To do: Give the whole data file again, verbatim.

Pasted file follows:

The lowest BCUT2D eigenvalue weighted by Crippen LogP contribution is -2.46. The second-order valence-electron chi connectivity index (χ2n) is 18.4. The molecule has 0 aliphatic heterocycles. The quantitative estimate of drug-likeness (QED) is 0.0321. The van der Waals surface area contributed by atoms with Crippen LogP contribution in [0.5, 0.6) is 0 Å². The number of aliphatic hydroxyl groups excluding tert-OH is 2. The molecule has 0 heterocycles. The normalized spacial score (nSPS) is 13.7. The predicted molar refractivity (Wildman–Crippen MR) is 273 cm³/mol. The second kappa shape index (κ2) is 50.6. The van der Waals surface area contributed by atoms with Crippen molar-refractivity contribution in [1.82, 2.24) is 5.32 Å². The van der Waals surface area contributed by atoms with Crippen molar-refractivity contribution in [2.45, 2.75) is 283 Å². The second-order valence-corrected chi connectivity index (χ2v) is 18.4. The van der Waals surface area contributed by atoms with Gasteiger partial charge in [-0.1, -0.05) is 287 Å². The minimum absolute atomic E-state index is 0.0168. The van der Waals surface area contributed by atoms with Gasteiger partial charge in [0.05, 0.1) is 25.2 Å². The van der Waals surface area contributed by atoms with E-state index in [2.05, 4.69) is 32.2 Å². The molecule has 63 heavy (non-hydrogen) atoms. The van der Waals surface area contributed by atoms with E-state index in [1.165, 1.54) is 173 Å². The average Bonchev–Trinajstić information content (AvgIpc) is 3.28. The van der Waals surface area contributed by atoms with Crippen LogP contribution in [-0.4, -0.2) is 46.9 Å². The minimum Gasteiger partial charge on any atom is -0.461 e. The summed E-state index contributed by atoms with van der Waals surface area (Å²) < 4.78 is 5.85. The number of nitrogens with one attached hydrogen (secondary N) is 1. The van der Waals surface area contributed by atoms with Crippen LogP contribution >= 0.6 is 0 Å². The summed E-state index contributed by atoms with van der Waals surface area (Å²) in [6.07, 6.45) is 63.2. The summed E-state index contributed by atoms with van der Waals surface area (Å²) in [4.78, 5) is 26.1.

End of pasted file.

The lowest BCUT2D eigenvalue weighted by Crippen LogP contribution is -2.46. The second-order valence-electron chi connectivity index (χ2n) is 18.4. The molecule has 0 aliphatic heterocycles. The quantitative estimate of drug-likeness (QED) is 0.0321. The van der Waals surface area contributed by atoms with Crippen LogP contribution in [0.5, 0.6) is 0 Å². The number of aliphatic hydroxyl groups excluding tert-OH is 2. The molecule has 0 heterocycles. The normalized spacial score (nSPS) is 13.7. The predicted molar refractivity (Wildman–Crippen MR) is 273 cm³/mol. The second kappa shape index (κ2) is 50.6. The van der Waals surface area contributed by atoms with Crippen molar-refractivity contribution in [1.82, 2.24) is 5.32 Å². The van der Waals surface area contributed by atoms with Crippen molar-refractivity contribution in [2.45, 2.75) is 283 Å². The second-order valence-corrected chi connectivity index (χ2v) is 18.4. The van der Waals surface area contributed by atoms with Gasteiger partial charge in [-0.1, -0.05) is 287 Å². The minimum absolute atomic E-state index is 0.0168. The van der Waals surface area contributed by atoms with Gasteiger partial charge in [0.05, 0.1) is 25.2 Å². The van der Waals surface area contributed by atoms with E-state index in [2.05, 4.69) is 32.2 Å². The molecule has 63 heavy (non-hydrogen) atoms. The van der Waals surface area contributed by atoms with E-state index in [1.165, 1.54) is 173 Å². The average Bonchev–Trinajstić information content (AvgIpc) is 3.28. The van der Waals surface area contributed by atoms with Crippen LogP contribution in [-0.4, -0.2) is 46.9 Å². The minimum Gasteiger partial charge on any atom is -0.461 e. The summed E-state index contributed by atoms with van der Waals surface area (Å²) < 4.78 is 5.85. The number of nitrogens with one attached hydrogen (secondary N) is 1. The van der Waals surface area contributed by atoms with Crippen LogP contribution >= 0.6 is 0 Å². The summed E-state index contributed by atoms with van der Waals surface area (Å²) in [6.07, 6.45) is 63.2. The summed E-state index contributed by atoms with van der Waals surface area (Å²) in [4.78, 5) is 26.1.